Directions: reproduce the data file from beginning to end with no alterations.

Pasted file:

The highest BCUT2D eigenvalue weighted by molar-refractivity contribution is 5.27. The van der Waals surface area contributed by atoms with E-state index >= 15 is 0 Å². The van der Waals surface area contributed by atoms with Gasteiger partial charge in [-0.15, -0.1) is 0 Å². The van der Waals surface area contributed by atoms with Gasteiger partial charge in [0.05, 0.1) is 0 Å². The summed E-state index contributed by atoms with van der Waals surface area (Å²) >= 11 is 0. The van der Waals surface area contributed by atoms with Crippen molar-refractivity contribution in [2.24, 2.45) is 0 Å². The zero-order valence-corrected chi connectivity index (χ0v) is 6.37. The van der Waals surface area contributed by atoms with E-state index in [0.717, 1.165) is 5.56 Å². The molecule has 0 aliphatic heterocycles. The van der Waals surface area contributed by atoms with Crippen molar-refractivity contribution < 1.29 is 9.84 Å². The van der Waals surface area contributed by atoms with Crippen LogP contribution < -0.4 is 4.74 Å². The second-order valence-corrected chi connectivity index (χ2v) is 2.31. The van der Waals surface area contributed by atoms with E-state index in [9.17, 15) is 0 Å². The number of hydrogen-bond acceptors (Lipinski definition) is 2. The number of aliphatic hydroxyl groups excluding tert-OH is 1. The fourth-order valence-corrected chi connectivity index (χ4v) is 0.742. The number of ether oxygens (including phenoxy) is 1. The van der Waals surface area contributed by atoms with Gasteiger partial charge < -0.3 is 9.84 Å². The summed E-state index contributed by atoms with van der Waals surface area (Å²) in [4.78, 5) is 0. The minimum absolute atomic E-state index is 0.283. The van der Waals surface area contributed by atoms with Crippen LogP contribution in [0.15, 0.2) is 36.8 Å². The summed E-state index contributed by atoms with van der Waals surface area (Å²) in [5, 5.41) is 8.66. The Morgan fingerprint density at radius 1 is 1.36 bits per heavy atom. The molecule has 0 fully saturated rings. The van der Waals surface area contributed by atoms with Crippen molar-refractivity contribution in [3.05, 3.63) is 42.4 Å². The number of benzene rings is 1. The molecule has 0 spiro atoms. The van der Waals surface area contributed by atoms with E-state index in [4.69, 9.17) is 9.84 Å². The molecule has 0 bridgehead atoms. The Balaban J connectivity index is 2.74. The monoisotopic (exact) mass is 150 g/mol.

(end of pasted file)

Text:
The highest BCUT2D eigenvalue weighted by molar-refractivity contribution is 5.27. The van der Waals surface area contributed by atoms with E-state index >= 15 is 0 Å². The van der Waals surface area contributed by atoms with Gasteiger partial charge in [-0.15, -0.1) is 0 Å². The van der Waals surface area contributed by atoms with Gasteiger partial charge in [0.05, 0.1) is 0 Å². The summed E-state index contributed by atoms with van der Waals surface area (Å²) >= 11 is 0. The van der Waals surface area contributed by atoms with Crippen molar-refractivity contribution in [2.24, 2.45) is 0 Å². The zero-order valence-corrected chi connectivity index (χ0v) is 6.37. The van der Waals surface area contributed by atoms with E-state index in [0.717, 1.165) is 5.56 Å². The molecule has 0 aliphatic heterocycles. The van der Waals surface area contributed by atoms with Crippen molar-refractivity contribution < 1.29 is 9.84 Å². The van der Waals surface area contributed by atoms with Crippen LogP contribution < -0.4 is 4.74 Å². The second-order valence-corrected chi connectivity index (χ2v) is 2.31. The van der Waals surface area contributed by atoms with E-state index in [9.17, 15) is 0 Å². The number of hydrogen-bond acceptors (Lipinski definition) is 2. The number of aliphatic hydroxyl groups excluding tert-OH is 1. The fourth-order valence-corrected chi connectivity index (χ4v) is 0.742. The number of ether oxygens (including phenoxy) is 1. The van der Waals surface area contributed by atoms with Gasteiger partial charge < -0.3 is 9.84 Å². The summed E-state index contributed by atoms with van der Waals surface area (Å²) in [4.78, 5) is 0. The minimum absolute atomic E-state index is 0.283. The van der Waals surface area contributed by atoms with Crippen LogP contribution in [0.15, 0.2) is 36.8 Å². The summed E-state index contributed by atoms with van der Waals surface area (Å²) in [5, 5.41) is 8.66. The Morgan fingerprint density at radius 1 is 1.36 bits per heavy atom. The molecule has 0 fully saturated rings. The van der Waals surface area contributed by atoms with Crippen molar-refractivity contribution in [3.05, 3.63) is 42.4 Å². The number of benzene rings is 1. The molecule has 0 spiro atoms. The van der Waals surface area contributed by atoms with E-state index in [4.69, 9.17) is 9.84 Å². The molecule has 0 bridgehead atoms. The Balaban J connectivity index is 2.74. The monoisotopic (exact) mass is 150 g/mol.